Since the industrial revolution and the promotion of a continuous economic growth, our societies have kept on implementing policies and practices which are not always sustainable and which sometimes affect the environment. The huge technological and scientific progress allows an unequal speed enhancement, while the notions of the natural resources exhaustion and the irreversible impacts on environment seem well-founded.

Promoting, for centuries, the only economic dimension of the development plunged humanity into a worrying situation in terms of environment as well as in terms of social disparities.

However, today, the inverse drift of «any environment» would push us to reproduce the past errors, by privileging only one pillar of development. Future generations might blame us for having penalized their potential of growth, and their capacity to create wealth.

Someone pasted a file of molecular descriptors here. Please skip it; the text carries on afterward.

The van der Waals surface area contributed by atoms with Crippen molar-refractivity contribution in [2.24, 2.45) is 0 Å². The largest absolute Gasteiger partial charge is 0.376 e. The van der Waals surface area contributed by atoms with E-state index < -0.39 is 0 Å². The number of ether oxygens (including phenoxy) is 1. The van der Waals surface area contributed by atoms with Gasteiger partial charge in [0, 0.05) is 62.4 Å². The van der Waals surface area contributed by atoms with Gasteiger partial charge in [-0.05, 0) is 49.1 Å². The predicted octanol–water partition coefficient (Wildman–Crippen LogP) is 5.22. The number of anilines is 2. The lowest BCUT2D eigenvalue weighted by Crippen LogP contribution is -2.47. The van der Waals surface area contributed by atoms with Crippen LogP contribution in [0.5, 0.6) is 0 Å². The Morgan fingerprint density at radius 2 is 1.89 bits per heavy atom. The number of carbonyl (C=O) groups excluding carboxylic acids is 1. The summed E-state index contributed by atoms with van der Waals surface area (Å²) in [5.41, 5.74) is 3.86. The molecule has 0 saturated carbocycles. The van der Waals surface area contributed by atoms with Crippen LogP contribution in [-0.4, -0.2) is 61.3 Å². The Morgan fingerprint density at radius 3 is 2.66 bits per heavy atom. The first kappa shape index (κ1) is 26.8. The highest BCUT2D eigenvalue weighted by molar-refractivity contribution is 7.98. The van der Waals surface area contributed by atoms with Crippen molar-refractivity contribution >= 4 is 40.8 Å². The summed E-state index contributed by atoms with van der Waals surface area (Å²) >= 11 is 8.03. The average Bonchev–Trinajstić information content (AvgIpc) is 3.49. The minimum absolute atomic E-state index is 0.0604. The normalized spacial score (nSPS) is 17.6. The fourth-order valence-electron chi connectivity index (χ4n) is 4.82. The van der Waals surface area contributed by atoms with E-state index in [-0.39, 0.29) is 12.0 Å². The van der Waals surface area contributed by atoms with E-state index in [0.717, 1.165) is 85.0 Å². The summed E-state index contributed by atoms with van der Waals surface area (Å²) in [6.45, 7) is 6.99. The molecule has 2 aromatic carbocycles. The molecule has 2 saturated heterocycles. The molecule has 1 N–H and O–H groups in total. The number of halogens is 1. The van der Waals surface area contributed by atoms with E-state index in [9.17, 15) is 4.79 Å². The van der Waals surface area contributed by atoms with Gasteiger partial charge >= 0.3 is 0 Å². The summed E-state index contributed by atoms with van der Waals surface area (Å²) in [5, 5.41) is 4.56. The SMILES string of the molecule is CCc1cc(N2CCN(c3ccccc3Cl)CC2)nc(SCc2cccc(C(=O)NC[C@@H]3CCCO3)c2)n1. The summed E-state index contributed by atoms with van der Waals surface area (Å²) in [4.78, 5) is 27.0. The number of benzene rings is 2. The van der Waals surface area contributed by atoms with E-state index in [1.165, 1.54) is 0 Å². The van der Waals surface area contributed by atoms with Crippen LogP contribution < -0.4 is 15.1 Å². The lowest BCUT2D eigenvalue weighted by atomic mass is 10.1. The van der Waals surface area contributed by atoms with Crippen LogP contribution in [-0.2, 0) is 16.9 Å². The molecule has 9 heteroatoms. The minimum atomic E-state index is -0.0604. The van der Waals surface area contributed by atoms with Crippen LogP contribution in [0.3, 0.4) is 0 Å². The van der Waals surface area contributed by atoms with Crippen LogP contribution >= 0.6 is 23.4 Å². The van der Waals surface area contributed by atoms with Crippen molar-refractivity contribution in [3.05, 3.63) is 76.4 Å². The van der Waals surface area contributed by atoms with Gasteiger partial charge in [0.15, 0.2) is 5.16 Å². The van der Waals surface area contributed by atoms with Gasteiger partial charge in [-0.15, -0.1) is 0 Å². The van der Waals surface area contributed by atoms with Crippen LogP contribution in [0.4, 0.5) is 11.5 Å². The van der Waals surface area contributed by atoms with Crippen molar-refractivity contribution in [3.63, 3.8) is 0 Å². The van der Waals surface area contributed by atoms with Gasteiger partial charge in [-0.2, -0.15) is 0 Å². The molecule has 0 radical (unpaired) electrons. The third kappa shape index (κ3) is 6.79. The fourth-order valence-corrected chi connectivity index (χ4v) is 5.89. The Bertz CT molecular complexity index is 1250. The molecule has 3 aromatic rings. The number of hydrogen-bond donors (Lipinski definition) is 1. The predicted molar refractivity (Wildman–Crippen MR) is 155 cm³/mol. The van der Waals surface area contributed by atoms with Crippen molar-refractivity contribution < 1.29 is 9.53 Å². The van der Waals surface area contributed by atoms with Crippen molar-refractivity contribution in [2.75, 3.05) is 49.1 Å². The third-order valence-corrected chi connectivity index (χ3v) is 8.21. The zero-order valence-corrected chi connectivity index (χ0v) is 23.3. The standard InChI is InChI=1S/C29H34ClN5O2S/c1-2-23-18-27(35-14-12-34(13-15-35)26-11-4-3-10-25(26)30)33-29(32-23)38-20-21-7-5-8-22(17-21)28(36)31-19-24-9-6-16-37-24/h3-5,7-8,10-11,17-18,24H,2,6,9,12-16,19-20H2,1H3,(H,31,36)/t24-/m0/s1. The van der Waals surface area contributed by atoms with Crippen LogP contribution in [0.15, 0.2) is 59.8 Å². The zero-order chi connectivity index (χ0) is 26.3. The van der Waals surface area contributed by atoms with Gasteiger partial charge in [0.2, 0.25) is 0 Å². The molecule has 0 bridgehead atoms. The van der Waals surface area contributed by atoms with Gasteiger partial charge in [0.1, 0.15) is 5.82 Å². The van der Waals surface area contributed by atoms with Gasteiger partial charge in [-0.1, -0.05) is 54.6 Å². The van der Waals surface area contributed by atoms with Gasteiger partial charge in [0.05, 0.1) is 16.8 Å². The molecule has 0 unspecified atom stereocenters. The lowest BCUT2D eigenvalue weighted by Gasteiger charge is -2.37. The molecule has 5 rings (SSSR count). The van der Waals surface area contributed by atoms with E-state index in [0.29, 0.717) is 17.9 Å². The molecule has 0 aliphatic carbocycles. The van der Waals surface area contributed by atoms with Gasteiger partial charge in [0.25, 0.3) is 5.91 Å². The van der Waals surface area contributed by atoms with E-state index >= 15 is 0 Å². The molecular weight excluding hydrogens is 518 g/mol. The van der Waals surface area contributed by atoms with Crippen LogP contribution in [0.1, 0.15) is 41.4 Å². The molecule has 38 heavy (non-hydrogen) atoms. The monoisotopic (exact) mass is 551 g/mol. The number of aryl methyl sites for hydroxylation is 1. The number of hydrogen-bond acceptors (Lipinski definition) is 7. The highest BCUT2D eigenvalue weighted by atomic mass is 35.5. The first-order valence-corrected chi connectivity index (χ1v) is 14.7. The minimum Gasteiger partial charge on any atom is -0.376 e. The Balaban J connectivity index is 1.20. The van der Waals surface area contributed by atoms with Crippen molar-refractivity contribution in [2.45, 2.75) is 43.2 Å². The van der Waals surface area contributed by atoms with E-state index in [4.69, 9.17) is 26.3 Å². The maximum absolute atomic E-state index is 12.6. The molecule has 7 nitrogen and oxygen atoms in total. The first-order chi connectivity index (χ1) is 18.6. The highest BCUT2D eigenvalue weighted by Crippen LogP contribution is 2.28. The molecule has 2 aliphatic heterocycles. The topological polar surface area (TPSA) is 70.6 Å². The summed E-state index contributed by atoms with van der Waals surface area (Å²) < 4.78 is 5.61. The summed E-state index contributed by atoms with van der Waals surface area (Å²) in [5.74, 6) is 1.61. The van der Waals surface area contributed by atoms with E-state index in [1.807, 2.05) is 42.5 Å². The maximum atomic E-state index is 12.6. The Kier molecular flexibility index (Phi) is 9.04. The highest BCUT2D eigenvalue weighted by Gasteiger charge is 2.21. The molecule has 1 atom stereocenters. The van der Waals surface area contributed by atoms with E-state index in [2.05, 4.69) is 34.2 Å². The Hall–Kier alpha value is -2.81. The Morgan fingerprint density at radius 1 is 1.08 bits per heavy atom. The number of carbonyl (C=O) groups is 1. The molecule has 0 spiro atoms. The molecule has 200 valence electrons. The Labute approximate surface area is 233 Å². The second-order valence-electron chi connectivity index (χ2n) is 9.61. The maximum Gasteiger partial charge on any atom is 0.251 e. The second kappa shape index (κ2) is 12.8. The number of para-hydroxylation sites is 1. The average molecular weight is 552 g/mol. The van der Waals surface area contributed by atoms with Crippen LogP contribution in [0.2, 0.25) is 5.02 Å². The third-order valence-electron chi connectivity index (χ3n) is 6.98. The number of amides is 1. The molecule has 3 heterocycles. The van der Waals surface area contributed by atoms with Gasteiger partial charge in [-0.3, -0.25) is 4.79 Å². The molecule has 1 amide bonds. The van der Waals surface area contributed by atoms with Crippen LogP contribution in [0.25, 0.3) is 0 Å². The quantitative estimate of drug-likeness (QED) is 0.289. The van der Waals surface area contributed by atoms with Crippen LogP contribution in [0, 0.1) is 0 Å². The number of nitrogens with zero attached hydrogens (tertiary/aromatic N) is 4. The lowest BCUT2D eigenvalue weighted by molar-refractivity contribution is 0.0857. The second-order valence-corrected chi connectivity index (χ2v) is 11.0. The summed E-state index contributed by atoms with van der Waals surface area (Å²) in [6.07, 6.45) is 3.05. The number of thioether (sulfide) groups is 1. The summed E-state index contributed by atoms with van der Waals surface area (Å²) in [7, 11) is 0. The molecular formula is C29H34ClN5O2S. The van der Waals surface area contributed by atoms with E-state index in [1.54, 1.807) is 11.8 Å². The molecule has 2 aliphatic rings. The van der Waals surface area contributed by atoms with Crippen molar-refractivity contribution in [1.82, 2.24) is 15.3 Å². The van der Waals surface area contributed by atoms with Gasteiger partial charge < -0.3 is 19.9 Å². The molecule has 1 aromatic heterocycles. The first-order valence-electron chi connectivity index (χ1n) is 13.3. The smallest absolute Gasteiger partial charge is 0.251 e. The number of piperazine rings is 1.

Hence, the question is: How is wealth and how can it be created? In other words, is it possible to perpetuate an exponential development of productions or consumptions without causing damages to environment, and without provoking inequities between the nations, territories, social groups or generations? Therefore, interrogations are about the components of wealth, in terms of the use of different forms of capital (human capital, physical capital and natural capital) and the role of R & D et and innovation, namely their capacity to offer substitutes to environmental resources (GMO, pesticides, etc.).